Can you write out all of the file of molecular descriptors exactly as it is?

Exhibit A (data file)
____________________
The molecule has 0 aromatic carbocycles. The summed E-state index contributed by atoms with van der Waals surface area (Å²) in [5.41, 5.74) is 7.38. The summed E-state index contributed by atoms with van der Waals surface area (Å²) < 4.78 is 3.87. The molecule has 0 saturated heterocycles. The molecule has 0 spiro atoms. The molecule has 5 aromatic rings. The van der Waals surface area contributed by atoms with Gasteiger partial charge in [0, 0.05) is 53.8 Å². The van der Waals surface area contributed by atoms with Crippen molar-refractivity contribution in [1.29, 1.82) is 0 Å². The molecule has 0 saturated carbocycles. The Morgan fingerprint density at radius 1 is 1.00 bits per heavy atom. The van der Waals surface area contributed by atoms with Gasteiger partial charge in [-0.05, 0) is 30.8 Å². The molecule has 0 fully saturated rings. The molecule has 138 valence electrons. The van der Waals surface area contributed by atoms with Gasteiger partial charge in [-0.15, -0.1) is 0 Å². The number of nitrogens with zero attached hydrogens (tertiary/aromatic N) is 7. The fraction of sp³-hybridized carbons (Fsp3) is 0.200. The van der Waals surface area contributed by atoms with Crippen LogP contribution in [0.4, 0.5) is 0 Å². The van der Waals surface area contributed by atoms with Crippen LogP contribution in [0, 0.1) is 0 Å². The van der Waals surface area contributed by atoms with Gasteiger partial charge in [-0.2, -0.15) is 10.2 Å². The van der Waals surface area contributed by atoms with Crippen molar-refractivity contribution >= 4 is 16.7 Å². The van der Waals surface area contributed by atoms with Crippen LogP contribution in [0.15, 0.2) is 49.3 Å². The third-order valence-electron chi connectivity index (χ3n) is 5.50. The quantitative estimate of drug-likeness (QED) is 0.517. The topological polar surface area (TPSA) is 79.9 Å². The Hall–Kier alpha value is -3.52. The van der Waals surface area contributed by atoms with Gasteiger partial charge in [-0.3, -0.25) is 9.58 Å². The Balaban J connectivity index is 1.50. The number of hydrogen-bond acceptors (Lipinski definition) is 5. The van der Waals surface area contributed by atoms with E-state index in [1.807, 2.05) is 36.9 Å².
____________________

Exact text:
The molecule has 0 aromatic carbocycles. The summed E-state index contributed by atoms with van der Waals surface area (Å²) in [5.41, 5.74) is 7.38. The summed E-state index contributed by atoms with van der Waals surface area (Å²) < 4.78 is 3.87. The molecule has 0 saturated heterocycles. The molecule has 0 spiro atoms. The molecule has 5 aromatic rings. The van der Waals surface area contributed by atoms with Gasteiger partial charge in [0, 0.05) is 53.8 Å². The van der Waals surface area contributed by atoms with Crippen molar-refractivity contribution in [1.29, 1.82) is 0 Å². The molecule has 0 saturated carbocycles. The Morgan fingerprint density at radius 1 is 1.00 bits per heavy atom. The van der Waals surface area contributed by atoms with Gasteiger partial charge in [-0.05, 0) is 30.8 Å². The molecule has 0 fully saturated rings. The molecule has 138 valence electrons. The van der Waals surface area contributed by atoms with Gasteiger partial charge in [-0.15, -0.1) is 0 Å². The number of nitrogens with zero attached hydrogens (tertiary/aromatic N) is 7. The fraction of sp³-hybridized carbons (Fsp3) is 0.200. The van der Waals surface area contributed by atoms with Crippen LogP contribution in [0.4, 0.5) is 0 Å². The van der Waals surface area contributed by atoms with Crippen LogP contribution in [0, 0.1) is 0 Å². The van der Waals surface area contributed by atoms with Gasteiger partial charge in [-0.2, -0.15) is 10.2 Å². The van der Waals surface area contributed by atoms with Crippen molar-refractivity contribution >= 4 is 16.7 Å². The van der Waals surface area contributed by atoms with Crippen LogP contribution in [0.15, 0.2) is 49.3 Å². The third-order valence-electron chi connectivity index (χ3n) is 5.50. The quantitative estimate of drug-likeness (QED) is 0.517. The topological polar surface area (TPSA) is 79.9 Å². The Hall–Kier alpha value is -3.52. The van der Waals surface area contributed by atoms with Gasteiger partial charge in [-0.3, -0.25) is 9.58 Å². The Balaban J connectivity index is 1.50. The number of hydrogen-bond acceptors (Lipinski definition) is 5. The van der Waals surface area contributed by atoms with E-state index in [1.807, 2.05) is 36.9 Å².